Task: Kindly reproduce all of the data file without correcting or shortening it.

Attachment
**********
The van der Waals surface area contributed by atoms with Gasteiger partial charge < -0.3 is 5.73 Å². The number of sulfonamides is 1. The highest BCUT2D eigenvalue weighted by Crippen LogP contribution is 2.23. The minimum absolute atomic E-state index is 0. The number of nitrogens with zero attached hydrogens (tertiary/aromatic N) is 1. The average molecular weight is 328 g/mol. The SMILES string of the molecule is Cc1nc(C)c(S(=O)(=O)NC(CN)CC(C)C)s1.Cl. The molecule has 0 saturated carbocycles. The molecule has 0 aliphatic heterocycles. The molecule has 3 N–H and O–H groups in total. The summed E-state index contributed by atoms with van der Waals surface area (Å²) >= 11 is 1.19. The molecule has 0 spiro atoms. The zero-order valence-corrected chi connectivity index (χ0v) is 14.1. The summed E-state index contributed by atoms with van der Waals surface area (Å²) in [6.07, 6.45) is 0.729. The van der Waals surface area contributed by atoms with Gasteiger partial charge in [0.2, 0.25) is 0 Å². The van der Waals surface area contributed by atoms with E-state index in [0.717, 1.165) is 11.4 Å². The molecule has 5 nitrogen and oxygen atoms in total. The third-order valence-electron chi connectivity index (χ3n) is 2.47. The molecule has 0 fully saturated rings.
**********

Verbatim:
The van der Waals surface area contributed by atoms with Gasteiger partial charge < -0.3 is 5.73 Å². The number of sulfonamides is 1. The highest BCUT2D eigenvalue weighted by Crippen LogP contribution is 2.23. The minimum absolute atomic E-state index is 0. The number of nitrogens with zero attached hydrogens (tertiary/aromatic N) is 1. The average molecular weight is 328 g/mol. The SMILES string of the molecule is Cc1nc(C)c(S(=O)(=O)NC(CN)CC(C)C)s1.Cl. The molecule has 0 saturated carbocycles. The molecule has 0 aliphatic heterocycles. The molecule has 3 N–H and O–H groups in total. The summed E-state index contributed by atoms with van der Waals surface area (Å²) >= 11 is 1.19. The molecule has 0 spiro atoms. The zero-order valence-corrected chi connectivity index (χ0v) is 14.1. The summed E-state index contributed by atoms with van der Waals surface area (Å²) in [6.07, 6.45) is 0.729. The van der Waals surface area contributed by atoms with Gasteiger partial charge in [0.2, 0.25) is 0 Å². The van der Waals surface area contributed by atoms with E-state index in [0.717, 1.165) is 11.4 Å². The molecule has 5 nitrogen and oxygen atoms in total. The third-order valence-electron chi connectivity index (χ3n) is 2.47. The molecule has 0 fully saturated rings.